Vehicle Code 21464 VC is the California statute that makes it a crime for a person to deface or interfere with a traffic control device. A violation of this law typically results in a fine, but it could lead to a felony charge and jail or prison time.
The language of VC 21464 states that “a person, without lawful authority, may not deface, injure, attach any material or substance to, knock down, or remove, nor may a person shoot at, any official traffic control device…[or] traffic signpost…”
Examples of unlawful acts
- hitting a stop sign with a baseball bat.
- coloring over a yield sign with a can of spray paint.
- shooting at a traffic light.
A person can challenge an allegation of violating this law with a legal defense. A few common defenses used by criminal defense attorneys include them showing that:
- the accused did not injure a “traffic control device,”
- the accused did not act intentionally, and
- the defendant had lawful authority to act.
A violation of California Vehicle Code Section 21464 is typically punished with a fine of up to $5,000.
A misdemeanor conviction is punishable by custody in county jail for up to six months.
A felony conviction is punishable by imprisonment in state prison for up to three years.
Our California criminal defense attorneys will discuss the following in this article:
- 1. Is it illegal to interfere with a traffic control device?
- 2. What are the best defenses to Vehicle Code 21464 VC?
- 3. What happens if I’m convicted?
- 4. Can a person get an expungement?
- 5. Are there related offenses?
1. Is it illegal to interfere with a traffic control device?
Vehicle Code 21464a makes it an offense for any person to deface or injure any:
- traffic control device,
- traffic guidepost,
- traffic signpost,
- motorist callbox, or
- historical marker.1
The statute also makes it illegal for a person to either:
- use a device capable of interrupting a traffic control signal’s sequence pattern, or
- buy, possess, make, sell, or distribute such a device.2
2. What are the best defenses to Vehicle Code 21464 VC?
Our criminal defense lawyers advise clients that there are three common defenses to accusations under these laws. These include the accused showing that:
- there was no traffic control device.
- he/she did not act intentionally.
- he/she had authority to act.
2.1 No traffic control device
VC 21464 only applies to traffic control devices. This means it is always a defense for a person to show that, while he may have injured an object, it was not a traffic control device or something similar.
2.2 No intent
A defendant must intentionally injure a device to be guilty under this statute. A defense, therefore, is for an accused to show that he did not act with a specific purpose to deface. Perhaps, for example, the defendant injured a device on accident.
2.3 Authority to act
Recall that the language of this statute says that a person is guilty only if they act without lawful authority. A defendant, then, can challenge an allegation by showing that he/she had some type of legal authority to injure or alter a traffic control device.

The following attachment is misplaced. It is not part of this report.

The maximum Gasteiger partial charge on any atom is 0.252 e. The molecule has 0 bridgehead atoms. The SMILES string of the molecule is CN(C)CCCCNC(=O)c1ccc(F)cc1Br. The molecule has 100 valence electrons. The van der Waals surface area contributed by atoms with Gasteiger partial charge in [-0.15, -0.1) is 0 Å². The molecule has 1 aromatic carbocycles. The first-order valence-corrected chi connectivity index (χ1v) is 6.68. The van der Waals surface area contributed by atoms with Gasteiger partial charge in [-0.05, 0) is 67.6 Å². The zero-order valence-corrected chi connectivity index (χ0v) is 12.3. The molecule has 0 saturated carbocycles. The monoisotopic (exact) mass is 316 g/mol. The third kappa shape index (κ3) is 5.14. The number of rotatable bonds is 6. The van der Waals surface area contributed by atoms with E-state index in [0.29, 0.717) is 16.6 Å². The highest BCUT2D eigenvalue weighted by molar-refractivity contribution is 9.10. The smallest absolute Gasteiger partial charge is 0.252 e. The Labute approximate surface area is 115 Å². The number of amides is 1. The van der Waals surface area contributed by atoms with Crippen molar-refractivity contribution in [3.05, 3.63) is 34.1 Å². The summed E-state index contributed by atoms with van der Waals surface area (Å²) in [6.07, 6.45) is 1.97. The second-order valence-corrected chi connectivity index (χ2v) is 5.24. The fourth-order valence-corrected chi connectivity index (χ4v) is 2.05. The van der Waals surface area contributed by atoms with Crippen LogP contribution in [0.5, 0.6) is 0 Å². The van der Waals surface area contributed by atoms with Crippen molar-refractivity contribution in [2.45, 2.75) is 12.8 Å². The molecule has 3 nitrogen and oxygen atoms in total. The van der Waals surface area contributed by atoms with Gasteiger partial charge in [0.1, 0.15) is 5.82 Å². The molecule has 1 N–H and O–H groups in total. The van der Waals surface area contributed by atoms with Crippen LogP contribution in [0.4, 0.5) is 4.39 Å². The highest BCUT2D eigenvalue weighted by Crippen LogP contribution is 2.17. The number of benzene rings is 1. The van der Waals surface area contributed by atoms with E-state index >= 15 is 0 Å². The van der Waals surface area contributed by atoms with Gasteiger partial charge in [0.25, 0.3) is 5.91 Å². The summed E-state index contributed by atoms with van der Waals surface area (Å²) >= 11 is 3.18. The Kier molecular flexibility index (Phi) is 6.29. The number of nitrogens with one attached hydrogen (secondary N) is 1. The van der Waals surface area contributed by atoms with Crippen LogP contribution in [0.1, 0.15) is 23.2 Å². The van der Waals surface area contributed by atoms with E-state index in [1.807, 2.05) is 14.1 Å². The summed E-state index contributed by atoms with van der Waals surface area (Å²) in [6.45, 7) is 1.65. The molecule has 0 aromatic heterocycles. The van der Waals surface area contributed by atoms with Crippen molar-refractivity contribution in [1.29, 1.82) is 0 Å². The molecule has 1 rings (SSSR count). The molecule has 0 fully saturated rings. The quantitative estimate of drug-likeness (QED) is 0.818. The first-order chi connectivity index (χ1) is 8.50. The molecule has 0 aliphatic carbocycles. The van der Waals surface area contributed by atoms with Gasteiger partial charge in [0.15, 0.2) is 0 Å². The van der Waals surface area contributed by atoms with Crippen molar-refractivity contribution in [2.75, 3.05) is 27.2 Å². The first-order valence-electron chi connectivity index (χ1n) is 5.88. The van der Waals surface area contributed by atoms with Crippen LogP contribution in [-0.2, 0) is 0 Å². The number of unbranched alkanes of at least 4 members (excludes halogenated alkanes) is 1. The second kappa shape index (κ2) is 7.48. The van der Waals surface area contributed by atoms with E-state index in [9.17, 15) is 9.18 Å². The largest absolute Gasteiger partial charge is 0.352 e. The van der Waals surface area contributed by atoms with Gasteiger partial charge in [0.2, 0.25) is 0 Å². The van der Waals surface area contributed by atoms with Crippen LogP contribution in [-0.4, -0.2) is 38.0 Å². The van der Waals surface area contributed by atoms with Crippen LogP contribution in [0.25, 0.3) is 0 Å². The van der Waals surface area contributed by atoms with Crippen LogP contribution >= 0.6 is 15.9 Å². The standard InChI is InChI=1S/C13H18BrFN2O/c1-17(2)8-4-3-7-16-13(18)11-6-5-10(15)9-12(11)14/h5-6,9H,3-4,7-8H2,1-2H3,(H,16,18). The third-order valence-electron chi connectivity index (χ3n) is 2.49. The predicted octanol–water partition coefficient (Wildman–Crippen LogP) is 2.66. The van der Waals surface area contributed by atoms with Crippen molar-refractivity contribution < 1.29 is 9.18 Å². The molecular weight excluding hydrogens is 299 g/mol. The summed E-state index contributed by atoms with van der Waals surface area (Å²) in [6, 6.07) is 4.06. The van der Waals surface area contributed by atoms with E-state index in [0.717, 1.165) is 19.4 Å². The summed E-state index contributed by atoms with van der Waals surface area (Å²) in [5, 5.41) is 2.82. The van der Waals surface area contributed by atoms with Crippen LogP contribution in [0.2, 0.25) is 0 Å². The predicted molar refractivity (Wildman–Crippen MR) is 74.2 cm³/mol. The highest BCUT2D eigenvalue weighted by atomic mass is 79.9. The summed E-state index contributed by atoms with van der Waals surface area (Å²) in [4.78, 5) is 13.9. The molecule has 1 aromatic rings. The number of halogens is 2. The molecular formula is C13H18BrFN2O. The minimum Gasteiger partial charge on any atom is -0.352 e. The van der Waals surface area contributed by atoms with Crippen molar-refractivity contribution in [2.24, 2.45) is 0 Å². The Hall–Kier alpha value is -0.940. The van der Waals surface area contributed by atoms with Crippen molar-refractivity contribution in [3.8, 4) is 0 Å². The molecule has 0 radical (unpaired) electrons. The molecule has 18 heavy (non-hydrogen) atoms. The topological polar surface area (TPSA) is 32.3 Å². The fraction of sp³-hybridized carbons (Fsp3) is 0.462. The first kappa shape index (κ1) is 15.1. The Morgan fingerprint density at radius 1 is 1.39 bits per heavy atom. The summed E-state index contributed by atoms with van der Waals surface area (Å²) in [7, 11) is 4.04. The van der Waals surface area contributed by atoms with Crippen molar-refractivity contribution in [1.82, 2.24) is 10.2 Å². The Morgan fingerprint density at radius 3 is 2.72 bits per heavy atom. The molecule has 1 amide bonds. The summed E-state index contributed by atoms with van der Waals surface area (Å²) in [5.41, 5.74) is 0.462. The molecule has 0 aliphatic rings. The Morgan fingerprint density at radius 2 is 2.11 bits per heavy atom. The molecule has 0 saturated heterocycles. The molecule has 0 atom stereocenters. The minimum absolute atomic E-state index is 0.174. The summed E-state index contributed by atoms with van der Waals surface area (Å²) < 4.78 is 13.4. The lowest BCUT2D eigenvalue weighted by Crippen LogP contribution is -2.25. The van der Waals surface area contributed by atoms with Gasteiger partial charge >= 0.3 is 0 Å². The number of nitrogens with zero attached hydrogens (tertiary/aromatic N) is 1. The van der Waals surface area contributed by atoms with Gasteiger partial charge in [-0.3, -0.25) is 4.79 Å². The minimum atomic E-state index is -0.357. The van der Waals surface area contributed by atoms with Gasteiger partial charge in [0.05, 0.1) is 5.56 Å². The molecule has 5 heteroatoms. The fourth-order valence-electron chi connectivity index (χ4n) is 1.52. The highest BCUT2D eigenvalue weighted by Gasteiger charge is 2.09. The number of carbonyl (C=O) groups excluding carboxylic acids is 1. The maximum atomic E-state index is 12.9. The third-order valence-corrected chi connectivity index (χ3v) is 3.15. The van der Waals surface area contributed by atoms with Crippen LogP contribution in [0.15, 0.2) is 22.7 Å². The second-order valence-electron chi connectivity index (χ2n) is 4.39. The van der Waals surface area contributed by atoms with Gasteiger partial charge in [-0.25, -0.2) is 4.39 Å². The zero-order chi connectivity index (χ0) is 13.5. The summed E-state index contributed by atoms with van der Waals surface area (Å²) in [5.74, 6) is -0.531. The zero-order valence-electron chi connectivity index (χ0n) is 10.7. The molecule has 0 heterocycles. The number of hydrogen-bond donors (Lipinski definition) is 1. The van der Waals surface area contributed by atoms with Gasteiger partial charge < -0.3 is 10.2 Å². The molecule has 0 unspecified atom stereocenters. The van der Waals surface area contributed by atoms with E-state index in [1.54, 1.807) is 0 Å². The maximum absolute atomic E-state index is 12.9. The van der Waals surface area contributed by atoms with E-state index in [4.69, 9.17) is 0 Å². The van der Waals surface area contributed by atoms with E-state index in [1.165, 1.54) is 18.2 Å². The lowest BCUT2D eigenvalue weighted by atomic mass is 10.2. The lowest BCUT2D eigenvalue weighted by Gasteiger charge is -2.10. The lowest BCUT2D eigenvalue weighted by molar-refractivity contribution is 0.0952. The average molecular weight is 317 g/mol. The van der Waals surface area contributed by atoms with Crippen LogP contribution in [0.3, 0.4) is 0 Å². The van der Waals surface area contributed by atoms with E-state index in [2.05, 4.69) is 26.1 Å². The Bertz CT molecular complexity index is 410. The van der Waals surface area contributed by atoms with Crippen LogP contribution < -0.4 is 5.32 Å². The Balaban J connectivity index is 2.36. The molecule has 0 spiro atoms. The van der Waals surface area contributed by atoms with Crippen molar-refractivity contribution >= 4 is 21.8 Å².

3. What happens if I’m convicted?
Most violations of this law result in a maximum fine of $5,000.3
If, though, a person violates these laws and the violation causes injury or death to another person, then he/she commits a wobbler offense. A prosecutor can charge a wobbler as either a:
- misdemeanor, or
A misdemeanor conviction can lead to:
- a jail sentence of up to six months, and/or
- a fine between $5,000 and $10,000.4
A felony conviction can result in:
- a state prison term of up to three years, and/or
- a fine between $5,000 and $10,000.5
4. Can a person get an expungement?
A person convicted under this statute can get the conviction expunged provided that he/she receives a fine or a misdemeanor conviction. This is provided the defendant successfully completes any:
- jail term, or
Most felony convictions, however, cannot get expunged. This is because California law says that expungements are not allowed for crimes that result in a prison term.
5. Are there related offenses?
There are three offenses related to defacing or injuring a traffic control device. These are:
- vandalism – PC 594,
- altering, changing, or destroying a VIN – VC 10750, and
- disturbing the peace – PC 415.
5.1 Vandalism – PC 594
Penal Code 594 PC is the California statute that defines vandalism as maliciously damaging, destroying, or defacing another person’s property.
Note that if a person damaged a traffic control device intentionally and maliciously, he/she could be charged under both:
- VC 21464, and
- PC 594.
5.2 Altering, changing, or destroying a VIN – VC 10750
Vehicle Code 10750 VC is the California statute that makes it a crime for a person intentionally to alter, change or destroy a vehicle identification number (VIN).
As with VC 21464, a person is only guilty under this law if he/she acts intentionally.
5.3 Disturbing the peace – PC 415
Under Penal Code 415 PC, California law defines the crime of disturbing the peace as:
- playing excessively loud music,
- getting into a fight with someone, or
- using certain offensive language or fighting words.
Unlike with VC 21464, a prosecutor will not charge this crime as a felony. Violations of the law result in misdemeanor or infraction charges.
For additional guidance or to discuss your case with a criminal defense attorney, we invite you to contact our law firm at the Shouse Law Group.
- California Vehicle Code 21464a VC.
- California Vehicle Code 21464b and c VC.
- California Vehicle Code 21464e VC.
- California Vehicle Code 21464d VC.
- See same.